Low Engine Oil Pressure: Causes, Symptoms, and How to Fix the Problem

Learn the causes of low engine oil pressure and how it affects your car's performance.

One of the most important fluids a car needs is engine oil. Engine oil lubricates different components of the engine and reduces friction, ensuring that your car runs smoothly. Maintaining proper oil pressure is also one of the most important elements for the health of a car’s engine.

Low engine oil pressure can cause damage to different engine components, creating nothing but trouble for your car. But what does low engine oil pressure do to your vehicle and how do you know what to look for? 

In order to take the necessary steps to maintain the right engine oil pressure, check out the following list of some causes and symptoms of low oil pressure and how to address the problem.

What causes low engine oil pressure?

There are several variables that can cause low engine oil pressure. Here are a few of them.

  • Low engine oil. Although this may be obvious, low engine oil is the number one cause of low engine oil pressure. Many drivers simply forget to change their engine oil, while others don’t fully realize the importance of regular oil changes to ensure seamless operation of their vehicles.

    Another common factor for why you may have insufficient engine oil is a possible leak in the supply lines. Even if it’s the tiniest of holes, motor oil can seep through. If you suspect low engine oil pressure due to a leak, ask your mechanic to thoroughly check your car’s engine and look for signs of worn oil seals and plugs.

  • Incorrect oil viscosity. Not all motor oils are created equal, so it’s important to choose the right engine oil for your car.  Using an oil with a lower viscosity will produce less resistance to flow, while using a lubricant with a higher viscosity will generate more resistance to flow than required.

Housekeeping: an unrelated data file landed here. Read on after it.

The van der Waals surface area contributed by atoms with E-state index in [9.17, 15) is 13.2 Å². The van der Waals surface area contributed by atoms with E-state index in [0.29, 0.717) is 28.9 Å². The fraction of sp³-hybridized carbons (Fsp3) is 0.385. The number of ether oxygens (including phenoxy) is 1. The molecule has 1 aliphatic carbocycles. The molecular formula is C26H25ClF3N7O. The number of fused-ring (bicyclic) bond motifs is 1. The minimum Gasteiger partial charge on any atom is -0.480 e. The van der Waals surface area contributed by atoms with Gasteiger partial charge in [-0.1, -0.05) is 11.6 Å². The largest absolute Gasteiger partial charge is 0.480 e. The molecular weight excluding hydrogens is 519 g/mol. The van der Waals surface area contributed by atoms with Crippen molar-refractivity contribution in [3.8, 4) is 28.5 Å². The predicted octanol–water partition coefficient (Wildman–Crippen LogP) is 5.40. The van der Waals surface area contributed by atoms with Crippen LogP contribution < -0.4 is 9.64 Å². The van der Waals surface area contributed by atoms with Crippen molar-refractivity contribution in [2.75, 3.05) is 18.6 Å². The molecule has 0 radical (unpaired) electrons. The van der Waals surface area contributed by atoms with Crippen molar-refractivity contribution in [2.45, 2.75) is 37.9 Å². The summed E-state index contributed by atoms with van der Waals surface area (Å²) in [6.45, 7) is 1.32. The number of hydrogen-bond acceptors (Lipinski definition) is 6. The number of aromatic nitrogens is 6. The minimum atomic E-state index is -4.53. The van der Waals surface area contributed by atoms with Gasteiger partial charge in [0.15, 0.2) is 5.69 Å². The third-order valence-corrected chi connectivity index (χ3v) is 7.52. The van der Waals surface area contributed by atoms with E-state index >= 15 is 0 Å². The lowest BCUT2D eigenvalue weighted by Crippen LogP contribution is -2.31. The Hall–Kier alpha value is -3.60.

• Damaged oil pump. A car’s oil pump plays a very important role in the operation of your car, and is designed to facilitate the movement of engine oil throughout the system. When a car’s engine pump fails—whether from incorrect installation or poor oil maintenance—the oil pressure drops.

What are symptoms of low engine oil pressure?

While you may not be able to immediately identify the cause of low engine oil pressure in your vehicle, there are a few telltale signs that something’s not right.

  • Drop in engine performance. When engine oil pressure drops, friction between different parts increases. This results in a steep decline in engine performance. Watch out for common signs of decreased engine performance such as a reduction in fuel economy, loss of power, and engine stalling.
  • Warning light on the instrument panel turns on. This is one of the first and most common signs of low engine oil pressure. The latest car models have sensors connected to a warning light. So when there’s a drop in pressure, the sensors are triggered, activating the warning light.

Tips to fix the problem

A drop in engine oil pressure is detrimental to your car’s health. To steer clear of expensive repairs, check and top up your engine oil regularly. Use oil with the correct viscosity rating—one that’s recommended by your manufacturer.

Additionally, look for signs of external oil leaks. More often than not, external oil leaks can be fixed by simply replacing hoses and pipes. If you suspect an internal oil leak, consult your mechanic. If your pressure gauge or oil pump is damaged beyond repair, your service technician can replace the part.

Looking for an auto repair center that will take good care of your car? Request an appointment at any of the AAA Owned Auto Repair Centers near you. Or, find a AAA Approved Auto Repair Facility in your neighborhood. AAA Members receive a 10% discount on labor and a 24-month, 24,000-mile warranty. Not a Member? Not a problem! All are welcome.